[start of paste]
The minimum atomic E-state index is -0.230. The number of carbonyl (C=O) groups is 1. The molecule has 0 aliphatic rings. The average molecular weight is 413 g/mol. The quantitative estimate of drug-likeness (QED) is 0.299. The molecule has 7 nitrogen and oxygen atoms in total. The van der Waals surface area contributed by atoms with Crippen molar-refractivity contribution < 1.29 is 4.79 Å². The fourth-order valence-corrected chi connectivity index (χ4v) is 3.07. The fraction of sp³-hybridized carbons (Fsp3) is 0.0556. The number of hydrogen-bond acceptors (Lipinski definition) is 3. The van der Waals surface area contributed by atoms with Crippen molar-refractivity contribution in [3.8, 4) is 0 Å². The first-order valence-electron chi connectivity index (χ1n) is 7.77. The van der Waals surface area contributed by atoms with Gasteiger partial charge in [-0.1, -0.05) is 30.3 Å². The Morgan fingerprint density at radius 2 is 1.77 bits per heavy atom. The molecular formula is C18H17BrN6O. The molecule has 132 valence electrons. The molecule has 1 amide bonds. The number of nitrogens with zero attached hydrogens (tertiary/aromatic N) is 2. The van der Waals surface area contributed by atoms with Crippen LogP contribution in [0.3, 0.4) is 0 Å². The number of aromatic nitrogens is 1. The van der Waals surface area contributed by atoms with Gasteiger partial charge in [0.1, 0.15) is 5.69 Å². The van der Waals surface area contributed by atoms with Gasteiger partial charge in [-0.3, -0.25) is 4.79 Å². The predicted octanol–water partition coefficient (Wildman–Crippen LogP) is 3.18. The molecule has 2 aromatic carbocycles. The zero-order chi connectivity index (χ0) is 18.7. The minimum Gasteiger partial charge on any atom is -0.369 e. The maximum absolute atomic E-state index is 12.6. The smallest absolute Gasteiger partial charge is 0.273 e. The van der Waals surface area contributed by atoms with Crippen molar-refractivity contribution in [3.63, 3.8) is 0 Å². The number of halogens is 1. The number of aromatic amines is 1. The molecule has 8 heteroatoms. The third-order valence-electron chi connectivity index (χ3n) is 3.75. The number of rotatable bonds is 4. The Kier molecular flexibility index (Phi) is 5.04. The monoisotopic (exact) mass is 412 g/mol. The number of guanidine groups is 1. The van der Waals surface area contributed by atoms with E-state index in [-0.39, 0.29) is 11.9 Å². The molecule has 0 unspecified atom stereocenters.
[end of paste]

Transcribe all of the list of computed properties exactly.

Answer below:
The minimum atomic E-state index is -0.230. The number of carbonyl (C=O) groups is 1. The molecule has 0 aliphatic rings. The average molecular weight is 413 g/mol. The quantitative estimate of drug-likeness (QED) is 0.299. The molecule has 7 nitrogen and oxygen atoms in total. The van der Waals surface area contributed by atoms with Crippen molar-refractivity contribution < 1.29 is 4.79 Å². The fourth-order valence-corrected chi connectivity index (χ4v) is 3.07. The fraction of sp³-hybridized carbons (Fsp3) is 0.0556. The number of hydrogen-bond acceptors (Lipinski definition) is 3. The van der Waals surface area contributed by atoms with Crippen molar-refractivity contribution in [3.8, 4) is 0 Å². The first-order valence-electron chi connectivity index (χ1n) is 7.77. The van der Waals surface area contributed by atoms with Gasteiger partial charge in [-0.1, -0.05) is 30.3 Å². The Morgan fingerprint density at radius 2 is 1.77 bits per heavy atom. The molecular formula is C18H17BrN6O. The molecule has 132 valence electrons. The molecule has 1 amide bonds. The number of nitrogens with zero attached hydrogens (tertiary/aromatic N) is 2. The van der Waals surface area contributed by atoms with Crippen LogP contribution in [0.3, 0.4) is 0 Å². The number of aromatic nitrogens is 1. The van der Waals surface area contributed by atoms with Gasteiger partial charge in [0.1, 0.15) is 5.69 Å². The van der Waals surface area contributed by atoms with Gasteiger partial charge in [-0.3, -0.25) is 4.79 Å². The predicted octanol–water partition coefficient (Wildman–Crippen LogP) is 3.18. The molecule has 2 aromatic carbocycles. The zero-order chi connectivity index (χ0) is 18.7. The minimum Gasteiger partial charge on any atom is -0.369 e. The maximum absolute atomic E-state index is 12.6. The smallest absolute Gasteiger partial charge is 0.273 e. The van der Waals surface area contributed by atoms with Crippen molar-refractivity contribution in [3.63, 3.8) is 0 Å². The number of halogens is 1. The number of aromatic amines is 1. The molecule has 8 heteroatoms. The third-order valence-electron chi connectivity index (χ3n) is 3.75. The number of rotatable bonds is 4. The Kier molecular flexibility index (Phi) is 5.04. The monoisotopic (exact) mass is 412 g/mol. The number of guanidine groups is 1. The van der Waals surface area contributed by atoms with E-state index in [-0.39, 0.29) is 11.9 Å². The molecule has 0 unspecified atom stereocenters.